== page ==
Tutna-n : entrances, doors                           Dar-an : houses




Demonstratives show where an object, event, or person is in relation to the speaker. They can refer to a physical or a psychological closeness or distance. When talking about events, the near demonstratives are often used to refer to the present while the far demonstratives often refer to the past.


! Demonstratives can be placed before the noun or the adjective that modifies the noun in Kunaka.


Ex:    Chu : here                                                  Shu : there

          Na Tutna : this Door                                  Na Potna  : this Speech

          Nan Tutnan : these Doors                          Nan Potnan : these Speeches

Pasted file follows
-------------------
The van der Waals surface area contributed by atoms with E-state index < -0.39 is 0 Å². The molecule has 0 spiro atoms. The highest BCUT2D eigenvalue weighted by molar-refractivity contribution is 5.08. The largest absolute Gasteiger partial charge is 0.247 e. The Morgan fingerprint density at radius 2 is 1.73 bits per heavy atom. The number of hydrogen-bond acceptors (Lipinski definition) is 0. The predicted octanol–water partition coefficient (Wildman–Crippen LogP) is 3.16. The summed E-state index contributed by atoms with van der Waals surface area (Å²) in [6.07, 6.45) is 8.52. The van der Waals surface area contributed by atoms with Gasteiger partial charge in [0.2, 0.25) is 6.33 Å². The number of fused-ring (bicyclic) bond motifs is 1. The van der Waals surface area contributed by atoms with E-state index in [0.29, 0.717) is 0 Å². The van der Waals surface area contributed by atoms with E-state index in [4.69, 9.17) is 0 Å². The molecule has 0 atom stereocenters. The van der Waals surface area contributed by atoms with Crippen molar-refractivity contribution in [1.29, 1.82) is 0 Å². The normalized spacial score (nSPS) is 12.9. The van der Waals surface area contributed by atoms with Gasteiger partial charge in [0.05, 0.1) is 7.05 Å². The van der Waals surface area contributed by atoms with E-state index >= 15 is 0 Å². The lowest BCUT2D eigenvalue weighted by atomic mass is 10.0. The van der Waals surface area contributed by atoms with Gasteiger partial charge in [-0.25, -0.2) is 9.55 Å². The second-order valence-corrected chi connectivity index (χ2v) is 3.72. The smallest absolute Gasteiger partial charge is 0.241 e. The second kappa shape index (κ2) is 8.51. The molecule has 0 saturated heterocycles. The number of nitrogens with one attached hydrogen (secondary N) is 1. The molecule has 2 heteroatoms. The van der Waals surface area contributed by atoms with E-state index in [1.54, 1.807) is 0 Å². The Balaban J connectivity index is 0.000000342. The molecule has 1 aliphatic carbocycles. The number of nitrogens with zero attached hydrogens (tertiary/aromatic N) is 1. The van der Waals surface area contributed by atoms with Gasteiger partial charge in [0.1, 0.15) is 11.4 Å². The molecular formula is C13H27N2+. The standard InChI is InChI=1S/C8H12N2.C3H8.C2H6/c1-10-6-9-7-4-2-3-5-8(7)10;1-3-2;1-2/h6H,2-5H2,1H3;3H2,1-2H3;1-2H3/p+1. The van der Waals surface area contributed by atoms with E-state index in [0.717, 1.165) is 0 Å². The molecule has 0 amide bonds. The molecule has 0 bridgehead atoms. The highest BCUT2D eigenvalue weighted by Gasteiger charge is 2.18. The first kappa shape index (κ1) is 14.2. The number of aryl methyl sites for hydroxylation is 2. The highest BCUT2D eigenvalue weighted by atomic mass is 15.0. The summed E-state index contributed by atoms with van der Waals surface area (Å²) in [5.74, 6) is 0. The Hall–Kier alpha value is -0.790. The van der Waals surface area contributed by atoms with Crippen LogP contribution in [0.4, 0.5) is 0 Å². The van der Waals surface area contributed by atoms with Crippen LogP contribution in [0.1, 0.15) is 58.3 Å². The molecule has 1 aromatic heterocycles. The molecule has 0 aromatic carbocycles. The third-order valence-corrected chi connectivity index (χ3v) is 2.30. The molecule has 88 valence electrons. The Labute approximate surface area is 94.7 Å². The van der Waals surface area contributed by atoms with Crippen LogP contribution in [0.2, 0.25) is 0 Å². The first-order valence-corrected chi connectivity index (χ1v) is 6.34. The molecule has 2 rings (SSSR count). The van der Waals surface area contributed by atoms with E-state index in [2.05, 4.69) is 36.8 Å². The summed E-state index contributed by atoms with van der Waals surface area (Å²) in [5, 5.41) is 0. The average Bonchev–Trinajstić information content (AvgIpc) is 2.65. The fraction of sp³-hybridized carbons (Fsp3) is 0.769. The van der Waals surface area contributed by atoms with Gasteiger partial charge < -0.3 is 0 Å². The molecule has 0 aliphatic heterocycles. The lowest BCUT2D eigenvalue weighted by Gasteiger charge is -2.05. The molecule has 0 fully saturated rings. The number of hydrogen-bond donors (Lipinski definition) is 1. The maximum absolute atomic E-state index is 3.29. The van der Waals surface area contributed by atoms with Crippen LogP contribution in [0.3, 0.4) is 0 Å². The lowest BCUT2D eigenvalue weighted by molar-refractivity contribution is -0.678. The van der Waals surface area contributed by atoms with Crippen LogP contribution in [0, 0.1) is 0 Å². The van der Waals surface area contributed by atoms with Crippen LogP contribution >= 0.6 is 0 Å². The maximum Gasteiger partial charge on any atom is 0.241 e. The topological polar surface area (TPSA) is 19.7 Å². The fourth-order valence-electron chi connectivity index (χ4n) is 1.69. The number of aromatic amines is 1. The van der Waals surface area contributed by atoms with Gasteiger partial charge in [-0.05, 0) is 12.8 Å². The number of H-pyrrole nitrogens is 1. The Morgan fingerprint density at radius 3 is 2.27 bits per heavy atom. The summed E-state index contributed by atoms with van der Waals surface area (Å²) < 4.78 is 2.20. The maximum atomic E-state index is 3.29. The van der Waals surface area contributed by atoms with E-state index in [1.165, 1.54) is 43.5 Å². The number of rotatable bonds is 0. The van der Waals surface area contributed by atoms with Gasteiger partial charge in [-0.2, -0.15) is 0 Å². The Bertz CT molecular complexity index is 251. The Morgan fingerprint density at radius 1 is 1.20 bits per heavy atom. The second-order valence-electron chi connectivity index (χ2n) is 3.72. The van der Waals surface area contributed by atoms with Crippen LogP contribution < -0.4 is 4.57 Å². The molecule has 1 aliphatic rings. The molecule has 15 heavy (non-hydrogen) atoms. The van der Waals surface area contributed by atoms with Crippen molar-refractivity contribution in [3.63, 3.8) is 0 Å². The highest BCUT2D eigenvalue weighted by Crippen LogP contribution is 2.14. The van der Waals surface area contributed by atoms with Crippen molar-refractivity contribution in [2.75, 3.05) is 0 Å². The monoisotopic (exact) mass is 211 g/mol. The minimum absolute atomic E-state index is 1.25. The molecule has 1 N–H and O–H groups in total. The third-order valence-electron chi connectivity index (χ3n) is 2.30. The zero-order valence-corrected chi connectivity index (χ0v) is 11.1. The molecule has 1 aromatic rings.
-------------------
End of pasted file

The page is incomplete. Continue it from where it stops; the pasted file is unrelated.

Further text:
Qua Tutna : that Door                                Qua Potna   : that Speech

          Quan Tutnan : those Doors                        Quan Potnan  : those Speeches


     As you can see in the above examples, the same method is applied when forming the plural form of “this” and “that”. The same way as forming the plural form of the nouns, the plural form of determinative nouns are simply made by adding the suffix “-n” at the end.


Please check The Nouns List in The Appendix-2.


Chapter Test - 1


Please chose the correct translations. (Questions 1-2)


1- those doors / this speech / there / books / reader

a) qua tutna / na potna / shu / leetnan / leeja

b) quan tutnan / na potna / shu / leetnan / leeja

c) quan tutnan / nan potnan / shu / leetnan / leeja

d) quan tutnan / na potna / chu / leetnan / leeja

e) quan tutnan / na potna / shu / leetna / leeja


2- nan leetnan / qua poja / chu

a) those books / that speaker / here

b) these books / this speaker / here

c) these books / that speaker / there

d) these books / that speaker / here

e) these books / those speakers / here